2014 and beyond: future manufacturing predictions

Hans-Georg Kaltenbrunner, VP of manufacturing industry strategy at JDA, outlines the critical trends which will be shaping the manufacturing industry in the next year and beyond.

CPG companies can no longer ignore the impact of social media on consumer buying behaviour

Manufacturing predictions
Hans-Georg Kaltenbrunner, VP of manufacturing industry strategy at JDA

In the past, consumer product demand planning was solely based on factors such as seasonality, trends and historical data. However, today’s consumers have become a lot more sophisticated, are always online and social media has become a good indicator of what will influence their buying behaviour. Its influence is now so significant that CPG companies can no longer ignore it – unstructured data from social media influences will now to make up 20% of the demand forecasts, and manufacturers must be prepared to glean insight from it. Point of sale information alone is no longer sufficient to predict buying behaviour trends.

CPG companies need to offer a personalised experience to successfully compete in the future

Traditionally, the notion of value was based upon brand recognition, price, features and availability; today this is extending to the overall customer experience. Millennials are now making up a significant share of the buying consumer, and they are looking for an emotional and lifestyle connection with products. While the trend of manufacturers going direct to the customer isn’t necessarily new, it will be those CPG companies that take a leaf out of Apple’s book and deliver a great, ‘experience’ as their USP who will prosper. Personalisation will also play a large role in this, as consumers look for products that are unique to them (e.g. Nike now gives you the option to design your own trainers). Manufacturers need to quickly start recognising this trend and ensure their supply chains can support this change effectively. Brand loyalty programs from CPG companies will compete with similar programs from retailers.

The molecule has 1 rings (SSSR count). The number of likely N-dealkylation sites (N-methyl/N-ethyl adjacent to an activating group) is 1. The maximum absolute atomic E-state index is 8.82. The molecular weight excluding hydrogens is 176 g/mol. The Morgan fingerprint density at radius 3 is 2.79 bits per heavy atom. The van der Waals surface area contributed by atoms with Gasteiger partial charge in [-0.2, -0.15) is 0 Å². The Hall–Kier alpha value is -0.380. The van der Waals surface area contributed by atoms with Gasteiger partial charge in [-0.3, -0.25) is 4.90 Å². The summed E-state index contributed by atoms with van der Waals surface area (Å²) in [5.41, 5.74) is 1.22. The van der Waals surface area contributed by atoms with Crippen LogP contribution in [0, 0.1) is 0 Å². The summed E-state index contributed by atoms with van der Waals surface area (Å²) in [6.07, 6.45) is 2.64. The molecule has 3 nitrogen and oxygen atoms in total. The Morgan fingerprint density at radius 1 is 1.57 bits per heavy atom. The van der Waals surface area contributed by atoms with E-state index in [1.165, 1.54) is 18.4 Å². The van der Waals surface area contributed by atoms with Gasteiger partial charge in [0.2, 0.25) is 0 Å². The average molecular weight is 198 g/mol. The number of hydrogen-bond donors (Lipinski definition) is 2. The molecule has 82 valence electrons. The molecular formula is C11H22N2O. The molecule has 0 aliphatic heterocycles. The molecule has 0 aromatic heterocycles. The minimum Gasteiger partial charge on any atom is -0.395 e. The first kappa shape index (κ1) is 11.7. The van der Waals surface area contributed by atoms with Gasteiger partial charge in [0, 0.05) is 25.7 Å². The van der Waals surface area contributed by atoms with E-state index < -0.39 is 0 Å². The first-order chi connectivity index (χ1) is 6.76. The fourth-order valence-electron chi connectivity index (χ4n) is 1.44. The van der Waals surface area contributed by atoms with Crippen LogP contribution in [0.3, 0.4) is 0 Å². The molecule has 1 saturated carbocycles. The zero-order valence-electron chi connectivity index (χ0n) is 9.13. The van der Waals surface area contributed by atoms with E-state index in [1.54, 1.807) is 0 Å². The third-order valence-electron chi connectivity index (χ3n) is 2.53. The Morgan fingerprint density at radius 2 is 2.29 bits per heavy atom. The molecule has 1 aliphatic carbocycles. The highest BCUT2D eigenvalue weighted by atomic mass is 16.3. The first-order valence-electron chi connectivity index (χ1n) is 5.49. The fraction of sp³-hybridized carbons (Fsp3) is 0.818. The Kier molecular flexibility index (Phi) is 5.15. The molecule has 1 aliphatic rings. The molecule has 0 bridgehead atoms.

Smartphones and tablets will become the norm on the manufacturing floor

As we are seeing in many other industries, in manufacturing we will see a shift away from traditional enterprise software systems to consumer-style business applications. These role and task-orientated applications, accessed via smartphones and tablet devices, will provide manufacturers with the opportunity to reconnect with their workforce, take process driven insights and apply it to the manufacturing floor. Those manufacturers who fail to recognise this shift and invest in their workforce and manufacturing equipment connectivity, risk failing to attract the next-generation of employees where such technology is the norm.

We will see the emergence of customised production on a large-scale

Through the combination consumers wanting a more personalised service and advances in technology we will see the emergence of customised production on a large scale.  Increasingly there is little wiggle room when it comes to reducing production costs; instead we will see manufacturers broaden their product categories as they look to differentiate and add value.  Key to the success of such an approach will be the need to segment supply chains in order to meet customer demand and maximise profitability.